Handbook to Grow Libertarianism — Part 1

Most non-libertarians, especially progressives, make three inherent assumptions about the United States government:

  • Our government has our best interests at heart
  • Our government is inherently transparent
  • Our government is fundamentally democratic

This fundamental three-part mindset is at the heart of the question “why aren’t more people libertarian?”  It’s easy to be in favor of government if you assume it possesses the three above qualities.

This is not to say that progressives are naïve; most of our political opponents are very smart and well-meaning people, and they’re familiar with episodes like Iran Contra and Watergate. But, because of the assumptions outlined above, they shrug off those episodes as the exception rather than the norm.

Libertarians, by contrast, tend to believe that government is inherently self-interested and occasionally does accidental good, rather than an inherently good organization that does accidental harm. Convincing our ideological opponents to come around to our view of government is crucial to building the libertarian movement.

In this three-part series, we’ll challenge all three assertions and show how libertarians can and should argue against them to grow the movement.  Let’s start with the first assumption: Government has our best interests at heart.

This is the easiest assumption to believe. And, indeed, some Congressmen — Elizabeth Warren on the left, Justin Amash on the right — speak from the heart and legitimately fight for their constituents. However, they’re often outnumbered and outvoted by corrupt men and women who are more interested in personal gain than in national service. The interests of the state often trample the interests of the citizens.  In a conversation on the subject, the libertarian might point out how President Roosevelt imprisoned 110,000 Japanese-Americans. Or how President Kennedy’s administration spied on and tried to discredit Martin Luther King Jr.

For more recent examples, one could point out how the Federal Reserve loaned $7.7 trillion to large banks at 0.01% interest; or how 47 of 51 Goldmann Sachs lobbyists in 2012 previously held government jobs.  Or how the Fiscal Cliff deal mostly centered around loopholes and tax deductions for well-connected corporations like Goldman Sachs.

Unfortunately, most politicians find their bills paid and their futures secured by lobbyists and corporate donors. Even President Obama received $16 million from Wall Street in 2008. This creates a clear conflict of interest and encourages government to help out their big donors, often at the expense of the little guy.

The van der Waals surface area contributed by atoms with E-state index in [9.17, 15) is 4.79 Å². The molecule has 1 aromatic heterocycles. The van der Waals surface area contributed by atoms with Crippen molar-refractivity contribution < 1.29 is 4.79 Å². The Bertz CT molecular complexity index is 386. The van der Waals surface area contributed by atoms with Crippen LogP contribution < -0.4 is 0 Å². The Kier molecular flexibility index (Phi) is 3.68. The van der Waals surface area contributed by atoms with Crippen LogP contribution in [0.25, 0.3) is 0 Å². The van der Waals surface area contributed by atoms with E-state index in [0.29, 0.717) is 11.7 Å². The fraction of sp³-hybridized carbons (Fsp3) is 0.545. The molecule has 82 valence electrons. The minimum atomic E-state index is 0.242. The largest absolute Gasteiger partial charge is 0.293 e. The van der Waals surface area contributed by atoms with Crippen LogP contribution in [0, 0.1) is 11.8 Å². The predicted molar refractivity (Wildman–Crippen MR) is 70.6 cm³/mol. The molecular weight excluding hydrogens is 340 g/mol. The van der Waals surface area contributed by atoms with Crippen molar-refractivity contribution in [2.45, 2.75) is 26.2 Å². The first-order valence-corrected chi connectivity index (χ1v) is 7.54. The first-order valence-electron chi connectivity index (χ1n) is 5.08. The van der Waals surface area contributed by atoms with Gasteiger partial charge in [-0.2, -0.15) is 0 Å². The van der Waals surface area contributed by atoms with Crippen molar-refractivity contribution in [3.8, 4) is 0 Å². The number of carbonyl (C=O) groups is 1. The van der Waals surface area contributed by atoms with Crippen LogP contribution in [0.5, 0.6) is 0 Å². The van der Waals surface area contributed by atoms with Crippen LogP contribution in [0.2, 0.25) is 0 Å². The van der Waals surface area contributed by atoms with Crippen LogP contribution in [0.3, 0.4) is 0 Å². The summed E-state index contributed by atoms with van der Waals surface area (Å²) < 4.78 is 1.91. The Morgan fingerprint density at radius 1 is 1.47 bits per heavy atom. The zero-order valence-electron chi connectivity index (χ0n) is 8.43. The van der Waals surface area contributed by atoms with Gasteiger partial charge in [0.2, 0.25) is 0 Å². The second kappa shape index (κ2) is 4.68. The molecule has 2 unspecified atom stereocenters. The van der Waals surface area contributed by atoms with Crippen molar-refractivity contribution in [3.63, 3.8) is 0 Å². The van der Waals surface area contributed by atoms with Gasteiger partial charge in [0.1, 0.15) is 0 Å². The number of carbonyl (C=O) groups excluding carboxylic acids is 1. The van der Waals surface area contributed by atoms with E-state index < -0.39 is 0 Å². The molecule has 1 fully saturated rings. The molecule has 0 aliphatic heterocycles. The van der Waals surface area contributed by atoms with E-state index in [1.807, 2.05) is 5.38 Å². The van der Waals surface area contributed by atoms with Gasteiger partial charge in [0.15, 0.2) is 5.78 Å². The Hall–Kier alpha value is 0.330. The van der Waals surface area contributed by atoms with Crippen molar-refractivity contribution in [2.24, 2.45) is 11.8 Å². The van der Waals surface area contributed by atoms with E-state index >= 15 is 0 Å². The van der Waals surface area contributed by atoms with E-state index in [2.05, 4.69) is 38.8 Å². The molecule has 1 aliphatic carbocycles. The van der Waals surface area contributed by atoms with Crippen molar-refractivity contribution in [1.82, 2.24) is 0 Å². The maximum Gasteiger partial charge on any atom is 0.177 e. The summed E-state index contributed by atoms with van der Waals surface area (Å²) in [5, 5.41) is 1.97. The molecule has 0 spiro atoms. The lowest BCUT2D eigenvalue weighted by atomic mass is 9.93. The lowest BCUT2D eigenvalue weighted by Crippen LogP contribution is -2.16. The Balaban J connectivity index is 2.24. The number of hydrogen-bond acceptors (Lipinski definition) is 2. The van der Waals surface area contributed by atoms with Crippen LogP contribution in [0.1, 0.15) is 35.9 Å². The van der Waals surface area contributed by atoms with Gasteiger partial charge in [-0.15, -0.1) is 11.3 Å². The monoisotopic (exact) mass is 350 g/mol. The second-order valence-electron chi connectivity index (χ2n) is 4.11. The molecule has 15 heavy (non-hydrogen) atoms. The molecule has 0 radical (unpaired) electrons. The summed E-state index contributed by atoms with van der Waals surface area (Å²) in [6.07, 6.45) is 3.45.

I’m deliberately choosing Democratic examples — FDR, Kennedy, Obama, the Democratic Senate that orchestrated the Fiscal Cliff deal — not to attack Democrats, but to challenge the progressive assertion, “government under Republicans may be bad, but our politicians look out for the little guy.”  Unfortunately, politicians of both parties, in economics and national security, often trample the little guy.

Milton Friedman summed this up well: “Many people want the government to protect the consumer. A much more urgent problem is to protect the consumer from the government.” Lobbying, corporate donations, and the classic Iron Triangle insure that, more often than not, government gives hand-outs to large corporations. Items such as the loophole-ridden tax code tilt the playing field in favor of corporations and against both consumers and small business. 

Rather than helping the little guy, government too often keeps him down.  Government does not have our best interests at heart.  It has its own.

Next in the series, I’ll deal with the assumption that government is transparent. 

A Postscript: These points are not intended as an end-all critique of government.  Most such sweeping statements as “Government is always bad” are invalid.  Rather, it is intended to help libertarians start a debate that’s long overdue about the interests of government.  I deliberately left out some examples, and many counter-examples, because this article is not intended to be the final word, but merely a starting place.

Content published on the Young Americans for Liberty blog is only representative of the opinions and research of the individual authors. It does not necessarily reflect the views, goals, or membership of YAL. 

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